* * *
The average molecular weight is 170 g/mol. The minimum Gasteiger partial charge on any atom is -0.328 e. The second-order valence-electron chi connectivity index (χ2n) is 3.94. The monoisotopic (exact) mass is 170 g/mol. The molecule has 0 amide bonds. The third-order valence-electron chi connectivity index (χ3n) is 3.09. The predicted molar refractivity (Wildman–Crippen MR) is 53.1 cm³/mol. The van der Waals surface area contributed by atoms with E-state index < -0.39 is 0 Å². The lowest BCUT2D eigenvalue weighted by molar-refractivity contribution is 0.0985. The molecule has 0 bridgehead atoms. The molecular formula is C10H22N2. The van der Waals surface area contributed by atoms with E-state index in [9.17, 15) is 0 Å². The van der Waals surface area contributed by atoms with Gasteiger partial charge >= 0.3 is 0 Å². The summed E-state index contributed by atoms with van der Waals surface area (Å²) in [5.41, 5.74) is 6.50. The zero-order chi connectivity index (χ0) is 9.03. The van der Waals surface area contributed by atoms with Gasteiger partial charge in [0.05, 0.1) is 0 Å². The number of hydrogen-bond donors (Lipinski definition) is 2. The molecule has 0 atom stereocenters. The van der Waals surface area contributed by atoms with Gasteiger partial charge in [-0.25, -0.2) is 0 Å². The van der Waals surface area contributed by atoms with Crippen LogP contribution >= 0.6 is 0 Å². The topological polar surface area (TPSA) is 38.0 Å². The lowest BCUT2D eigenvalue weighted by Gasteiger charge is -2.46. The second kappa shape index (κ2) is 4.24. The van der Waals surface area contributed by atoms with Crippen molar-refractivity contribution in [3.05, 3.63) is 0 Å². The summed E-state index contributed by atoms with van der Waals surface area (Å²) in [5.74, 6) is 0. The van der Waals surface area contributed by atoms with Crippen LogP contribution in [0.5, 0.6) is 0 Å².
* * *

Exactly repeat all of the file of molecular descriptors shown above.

The average molecular weight is 170 g/mol. The minimum Gasteiger partial charge on any atom is -0.328 e. The second-order valence-electron chi connectivity index (χ2n) is 3.94. The monoisotopic (exact) mass is 170 g/mol. The molecule has 0 amide bonds. The third-order valence-electron chi connectivity index (χ3n) is 3.09. The predicted molar refractivity (Wildman–Crippen MR) is 53.1 cm³/mol. The van der Waals surface area contributed by atoms with E-state index < -0.39 is 0 Å². The lowest BCUT2D eigenvalue weighted by molar-refractivity contribution is 0.0985. The molecule has 0 bridgehead atoms. The molecular formula is C10H22N2. The van der Waals surface area contributed by atoms with E-state index in [9.17, 15) is 0 Å². The van der Waals surface area contributed by atoms with Gasteiger partial charge >= 0.3 is 0 Å². The summed E-state index contributed by atoms with van der Waals surface area (Å²) in [5.41, 5.74) is 6.50. The zero-order chi connectivity index (χ0) is 9.03. The van der Waals surface area contributed by atoms with Gasteiger partial charge in [0.05, 0.1) is 0 Å². The number of hydrogen-bond donors (Lipinski definition) is 2. The molecule has 0 atom stereocenters. The van der Waals surface area contributed by atoms with Gasteiger partial charge in [-0.25, -0.2) is 0 Å². The van der Waals surface area contributed by atoms with Crippen LogP contribution >= 0.6 is 0 Å². The topological polar surface area (TPSA) is 38.0 Å². The lowest BCUT2D eigenvalue weighted by Gasteiger charge is -2.46. The second kappa shape index (κ2) is 4.24. The van der Waals surface area contributed by atoms with Crippen molar-refractivity contribution in [3.05, 3.63) is 0 Å². The summed E-state index contributed by atoms with van der Waals surface area (Å²) in [5.74, 6) is 0. The van der Waals surface area contributed by atoms with Crippen LogP contribution in [0.5, 0.6) is 0 Å².